An Amish family has made news by forgiving a hit-and-run driver in Wisconsin. It’s far from the first example of this by the Amish – and we’ve often seen it in much more serious cases (see below).
The financial burden is clearly in the family’s thoughts. But it’s also remarkable how warm their sentiments are towards the driver, who seriously injured at least two people. From madison.com:
Members of an Amish family who were ejected from their horse-drawn buggy and injured in a February hit-and-run aren’t angry with the driver of the SUV that crashed into them.
They asked a judge to make sure that 39-year-old Wonewoc resident Brian D. Daniels, who fled the scene but later was arrested and convicted of three felonies, gets the help he needs. And they wished him well.
The two parents — both of whom suffered serious injuries — also told the judge they would appreciate it if Daniels could contribute toward their hospital bills and other expenses, but only if he could afford it.
The family could not be reached for comment Thursday, but their statements to the judge are documented in Daniels’ public court file.
Sauk County District Attorney Kevin Calkins said he was struck by the family’s disposition.
“When I first saw the victim impact statements, I was taken aback by how understanding and forgiving the family was,” he said. “Their concern for Mr. Daniels’ well-being was unexpected and heartwarming.”
The mother, who suffered fractures to her clavicle, vertebrae and hip, seemed reluctant to impose a financial burden on Daniels, who didn’t have insurance when he crashed into her buggy and drove off.
“We appreciate everything he can do to help pay,” the mother wrote. “I don’t know how Mr. Daniels is sitting financially. Can he help much? Does he have a family to help him? Our church is willing to help raise a fund for part of the bills if that’s what it takes. We don’t hold anything against Mr. Daniels.”
She added that “everyone makes mistakes.”
The father also encouraged the judge to ensure Daniels gets help so he can “do good,” adding that “We all need good neighbors and friends every day.”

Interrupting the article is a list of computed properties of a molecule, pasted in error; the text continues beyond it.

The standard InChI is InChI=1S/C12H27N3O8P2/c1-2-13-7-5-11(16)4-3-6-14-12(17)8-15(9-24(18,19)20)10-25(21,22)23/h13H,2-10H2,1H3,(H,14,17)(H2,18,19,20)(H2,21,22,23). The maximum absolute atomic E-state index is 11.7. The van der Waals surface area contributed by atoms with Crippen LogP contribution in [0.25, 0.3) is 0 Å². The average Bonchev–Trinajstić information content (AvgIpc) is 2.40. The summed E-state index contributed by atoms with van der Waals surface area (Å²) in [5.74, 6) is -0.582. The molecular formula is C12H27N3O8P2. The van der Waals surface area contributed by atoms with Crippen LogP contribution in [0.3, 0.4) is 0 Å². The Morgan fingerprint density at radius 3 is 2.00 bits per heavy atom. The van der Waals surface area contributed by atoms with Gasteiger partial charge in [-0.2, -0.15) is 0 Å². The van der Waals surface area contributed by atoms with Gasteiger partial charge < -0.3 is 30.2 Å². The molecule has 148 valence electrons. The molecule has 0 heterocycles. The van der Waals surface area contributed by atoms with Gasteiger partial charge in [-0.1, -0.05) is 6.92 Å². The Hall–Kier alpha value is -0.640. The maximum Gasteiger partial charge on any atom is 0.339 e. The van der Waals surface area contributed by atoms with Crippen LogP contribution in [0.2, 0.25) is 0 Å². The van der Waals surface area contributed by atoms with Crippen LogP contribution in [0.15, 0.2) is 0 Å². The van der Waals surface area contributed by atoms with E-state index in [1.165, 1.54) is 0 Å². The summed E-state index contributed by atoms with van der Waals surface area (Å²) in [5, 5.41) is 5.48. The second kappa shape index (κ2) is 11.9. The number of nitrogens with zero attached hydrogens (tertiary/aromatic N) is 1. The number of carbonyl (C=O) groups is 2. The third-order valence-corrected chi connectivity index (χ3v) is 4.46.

One of the three children wrote in her victim impact statement that she was sore the day after the crash, but would leave it to her parents to decide what to do. She concluded her statement with “Good Luck! Mr. Daniels.”
These kinds of accidents understandably raise people’s anger levels. But the family’s words here shows they are well aware that humans make mistakes.
Anyone with a conscience even after a lifetime of bad decisions is going to have a heavy burden after badly injuring someone due to carelessness or worse. The concern for the offender’s well-being is remarkable.
Par for the course
The response to the Nickel Mines school shootings stands as the best-known example of Amish forgiveness. But there have been many other less-reported cases in which Amish publicly forgave.
Just 3 weeks after Nickel Mines, an 11-year-old Amish girl was killed by a drunken driver in Michigan. The girl’s father visited the driver in prison on his own initiative, and he was described as having been forgiven at his sentencing.
Here’s an example of Amish forgiving an 18-year-old driver who killed five children on the road in 1993. ‘All they want is to get on with their lives and be healed and for Eric to have a life-saving experience and be saved,’ said the chaplain relaying a message from the family.
Here’s another example which came in 2000:
SEYMOUR, Mo. (AP) — A hit-and-run accident took the life of one of their own, yet members of an Amish community have forgiven the truck driver charged with leaving the scene.
Instead of harboring resentment over the death of Leah Graber, a 44-year-old mother of 13, the Amish sat down with the driver over the weekend and talked “family to family” about building friendships and preventing similar tragedies.”We believe it’s just an accident that happened,” said Josie Schwartz, who owns a buggy shop along the county road where Graber was killed. “It may have been part of God’s plan for Leah.”
You’ll find many more with a little online hunting. Here’s an example from Milverton, Ontario. Here’s one from Nebraska. Here’s another from Michigan (the car driver in that case was Amish as well). Here’s another from Indiana.
“Part of God’s plan” is a common refrain for the Amish when tragedy strikes. Perhaps that perspective eases the pathway to forgiveness.
Forgiveness isn’t a simple one-shot process. The book Amish Grace explores this topic in great depth. But Amish make a regular thing of it, to the point which we might think of it as a defining characteristic.
Forgiveness in the face of pain and loss is hardly easy. Even for the Amish who make a habit of practicing it. But it’s reassuring to see such a reliable example of it in today’s world, when so many currents seem to run in the opposite direction.
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